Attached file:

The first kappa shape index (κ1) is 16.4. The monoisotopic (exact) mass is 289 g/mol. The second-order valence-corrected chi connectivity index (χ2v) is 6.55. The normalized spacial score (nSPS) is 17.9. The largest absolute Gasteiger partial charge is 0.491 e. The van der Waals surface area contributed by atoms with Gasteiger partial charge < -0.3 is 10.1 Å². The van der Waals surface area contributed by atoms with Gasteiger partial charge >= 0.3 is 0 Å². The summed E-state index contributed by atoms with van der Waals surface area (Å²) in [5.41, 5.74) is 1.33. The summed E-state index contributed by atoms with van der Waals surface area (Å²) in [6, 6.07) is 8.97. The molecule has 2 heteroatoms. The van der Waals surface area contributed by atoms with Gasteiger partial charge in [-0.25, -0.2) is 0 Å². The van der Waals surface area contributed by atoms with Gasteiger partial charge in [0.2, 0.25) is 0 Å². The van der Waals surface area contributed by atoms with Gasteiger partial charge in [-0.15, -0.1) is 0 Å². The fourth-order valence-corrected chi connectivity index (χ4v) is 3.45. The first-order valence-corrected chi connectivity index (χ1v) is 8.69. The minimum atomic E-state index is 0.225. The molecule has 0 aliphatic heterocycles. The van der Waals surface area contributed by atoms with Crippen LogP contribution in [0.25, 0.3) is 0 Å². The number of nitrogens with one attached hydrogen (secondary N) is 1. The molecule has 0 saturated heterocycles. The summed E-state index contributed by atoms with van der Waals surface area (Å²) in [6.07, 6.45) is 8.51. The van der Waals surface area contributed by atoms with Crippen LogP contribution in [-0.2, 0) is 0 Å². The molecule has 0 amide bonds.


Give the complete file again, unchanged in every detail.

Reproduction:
The first kappa shape index (κ1) is 16.4. The monoisotopic (exact) mass is 289 g/mol. The second-order valence-corrected chi connectivity index (χ2v) is 6.55. The normalized spacial score (nSPS) is 17.9. The largest absolute Gasteiger partial charge is 0.491 e. The van der Waals surface area contributed by atoms with Gasteiger partial charge < -0.3 is 10.1 Å². The van der Waals surface area contributed by atoms with Gasteiger partial charge >= 0.3 is 0 Å². The summed E-state index contributed by atoms with van der Waals surface area (Å²) in [5.41, 5.74) is 1.33. The summed E-state index contributed by atoms with van der Waals surface area (Å²) in [6, 6.07) is 8.97. The molecule has 2 heteroatoms. The van der Waals surface area contributed by atoms with Gasteiger partial charge in [-0.25, -0.2) is 0 Å². The van der Waals surface area contributed by atoms with Gasteiger partial charge in [0.2, 0.25) is 0 Å². The van der Waals surface area contributed by atoms with Gasteiger partial charge in [-0.15, -0.1) is 0 Å². The fourth-order valence-corrected chi connectivity index (χ4v) is 3.45. The first-order valence-corrected chi connectivity index (χ1v) is 8.69. The minimum atomic E-state index is 0.225. The molecule has 0 aliphatic heterocycles. The van der Waals surface area contributed by atoms with Crippen LogP contribution in [0.25, 0.3) is 0 Å². The number of nitrogens with one attached hydrogen (secondary N) is 1. The molecule has 0 saturated heterocycles. The summed E-state index contributed by atoms with van der Waals surface area (Å²) in [6.07, 6.45) is 8.51. The van der Waals surface area contributed by atoms with Crippen LogP contribution in [-0.2, 0) is 0 Å². The molecule has 0 amide bonds.